Sutton Vane

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Sutton Vane is the stage name used by two actor/playwrights, father and son. The elder Sutton Vane spent some time in South Africa as an assistant to and biographer of Disney Roebuck.

Sutton Vane Snr (1847–1913)

Sutton Vane Snr was a British actor, playwright, stage and theatre manager, biographer, active in South Africa during the 1870s and 1880s. Usually billed or credited as Sutton Vane, Vane on occasion also used the pseudonym Vane Bennett for his publications, notably his 1885 biography of Disney Roebuck.


Born Frank Sutton-Vane in 1847,

He was brought out to South Africa in 1875 by Disney Roebuck, where he seems to have worked for Roebuck in a variety of capacities till the latter's death in 1885, whereafter he returned to Britain to continue his career.

Over the course of his career Vane Sr wrote a number of melodramatic plays, including Martin's Secret, Straight from the Heart, In Sight of St. Paul's , Humanity, The Cotton King and The Span of Life. The latter two works were filmed in the beginning years of the twentieth century, with scenarios by Vane.

Vane also adapted a number of novels for the stage, notably three by Wilkie Collins (The Woman in White, The New Magdalen and The Frozen Deep (under the title Adrift).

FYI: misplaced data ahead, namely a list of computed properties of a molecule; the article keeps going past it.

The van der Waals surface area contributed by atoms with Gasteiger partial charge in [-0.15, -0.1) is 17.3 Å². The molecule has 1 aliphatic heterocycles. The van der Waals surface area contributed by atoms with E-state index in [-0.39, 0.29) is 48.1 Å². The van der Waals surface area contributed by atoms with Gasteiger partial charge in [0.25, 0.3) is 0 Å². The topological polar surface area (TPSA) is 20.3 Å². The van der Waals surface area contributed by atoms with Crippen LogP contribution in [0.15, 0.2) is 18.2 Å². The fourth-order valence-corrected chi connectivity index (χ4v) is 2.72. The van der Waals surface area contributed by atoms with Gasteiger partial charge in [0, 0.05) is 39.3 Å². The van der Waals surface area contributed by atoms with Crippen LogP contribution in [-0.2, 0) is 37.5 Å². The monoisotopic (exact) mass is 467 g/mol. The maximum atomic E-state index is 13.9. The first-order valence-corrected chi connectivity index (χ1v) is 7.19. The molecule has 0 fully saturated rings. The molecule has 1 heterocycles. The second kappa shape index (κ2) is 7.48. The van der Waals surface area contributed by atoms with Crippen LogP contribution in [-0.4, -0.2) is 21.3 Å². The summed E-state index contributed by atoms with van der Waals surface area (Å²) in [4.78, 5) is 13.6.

Vane passed away in 1913.

Contribution to SA theatre, film, media and/or performance

While in South Africa he seems to have worked for Roebuck in a variety of capacities till the latter's death in 1885.

In 1875 he became stage manager for the revamped Oddfellows Hall, which Roebuck now dubbed the Bijou Theatre, working on some 140 plays there in the first season.

As an actor, his performances included two character sketches, Christopher Colly-wobble and The Old Cane Chair, presented as afterpieces to Trip to the Rhine in the Athenaeum Hall, Cape Town, on 16 August, 1878. He also appeared in plays such as Our Carpet Bag and Handy Andy (on 8 August, 1878, with the Colonial Amateur Minstrels),

A number of his stage adaptations were done by the company in this period, including Adrift and The New Magdalen.

Om 1885 he became Roebuck's biographer, publishing a Biographical and Memorial Sketch of Francis Algernon Disney Roebuck, Late Capt. 23rd Royal Welsh Fusiliers under the pseudonym Vane Bennett.

Sutton Vane Jr (1888–1963)[1]


Born Vane Hunt Sutton-Vane in England in 1888, he was the eldest son of author and playwright Frank Sutton-Vane (1847–1913). His name also appears as Vane Hunt Sutton-Vane, V.H. Sutton Vane or V.H. Sutton-Vane

He is perhaps best known for the play Outward Bound (1923).

For the life and work of Sutton Vane Jr, see for example the entry in Wikipedia[2].


F.C.L. Bosman. 1980. Drama en Toneel in Suid-Afrika, Deel II, 1856-1916. Pretoria: J.L. van Schaik: pp. 316-384

Jill Fletcher. 1994. The Story of Theatre in South Africa: A Guide to its History from 1780-1930. Cape Town: Vlaeberg: p.

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